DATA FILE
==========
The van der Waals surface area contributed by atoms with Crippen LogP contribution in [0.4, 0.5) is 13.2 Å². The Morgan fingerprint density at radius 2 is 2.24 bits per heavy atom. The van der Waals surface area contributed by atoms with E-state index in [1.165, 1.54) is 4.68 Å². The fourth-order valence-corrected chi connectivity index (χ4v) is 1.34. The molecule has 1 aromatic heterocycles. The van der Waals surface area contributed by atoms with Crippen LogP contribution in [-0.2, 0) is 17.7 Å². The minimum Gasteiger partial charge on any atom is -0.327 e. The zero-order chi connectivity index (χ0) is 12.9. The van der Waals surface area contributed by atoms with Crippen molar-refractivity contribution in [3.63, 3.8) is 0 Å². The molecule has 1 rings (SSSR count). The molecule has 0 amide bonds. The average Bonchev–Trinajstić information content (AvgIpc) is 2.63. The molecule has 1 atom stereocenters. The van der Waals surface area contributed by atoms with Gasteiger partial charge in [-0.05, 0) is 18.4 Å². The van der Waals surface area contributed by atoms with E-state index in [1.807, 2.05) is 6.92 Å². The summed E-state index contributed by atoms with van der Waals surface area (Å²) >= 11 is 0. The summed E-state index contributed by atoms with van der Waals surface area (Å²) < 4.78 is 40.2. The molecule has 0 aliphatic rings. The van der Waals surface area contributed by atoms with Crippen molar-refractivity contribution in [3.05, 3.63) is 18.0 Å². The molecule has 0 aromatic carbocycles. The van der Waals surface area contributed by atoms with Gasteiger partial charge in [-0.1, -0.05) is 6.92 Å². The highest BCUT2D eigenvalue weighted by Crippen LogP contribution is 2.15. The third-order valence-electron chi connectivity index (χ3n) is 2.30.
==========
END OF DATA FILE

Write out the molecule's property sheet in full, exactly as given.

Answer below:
The van der Waals surface area contributed by atoms with Crippen LogP contribution in [0.4, 0.5) is 13.2 Å². The Morgan fingerprint density at radius 2 is 2.24 bits per heavy atom. The van der Waals surface area contributed by atoms with E-state index in [1.165, 1.54) is 4.68 Å². The fourth-order valence-corrected chi connectivity index (χ4v) is 1.34. The molecule has 1 aromatic heterocycles. The van der Waals surface area contributed by atoms with Crippen LogP contribution in [-0.2, 0) is 17.7 Å². The minimum Gasteiger partial charge on any atom is -0.327 e. The zero-order chi connectivity index (χ0) is 12.9. The van der Waals surface area contributed by atoms with Crippen molar-refractivity contribution in [3.63, 3.8) is 0 Å². The molecule has 1 rings (SSSR count). The molecule has 0 amide bonds. The average Bonchev–Trinajstić information content (AvgIpc) is 2.63. The molecule has 1 atom stereocenters. The van der Waals surface area contributed by atoms with Gasteiger partial charge in [-0.05, 0) is 18.4 Å². The van der Waals surface area contributed by atoms with E-state index in [1.807, 2.05) is 6.92 Å². The summed E-state index contributed by atoms with van der Waals surface area (Å²) >= 11 is 0. The summed E-state index contributed by atoms with van der Waals surface area (Å²) < 4.78 is 40.2. The molecule has 0 aliphatic rings. The van der Waals surface area contributed by atoms with Crippen molar-refractivity contribution in [3.05, 3.63) is 18.0 Å². The molecule has 0 aromatic carbocycles. The van der Waals surface area contributed by atoms with Gasteiger partial charge in [-0.1, -0.05) is 6.92 Å². The highest BCUT2D eigenvalue weighted by Crippen LogP contribution is 2.15. The third-order valence-electron chi connectivity index (χ3n) is 2.30.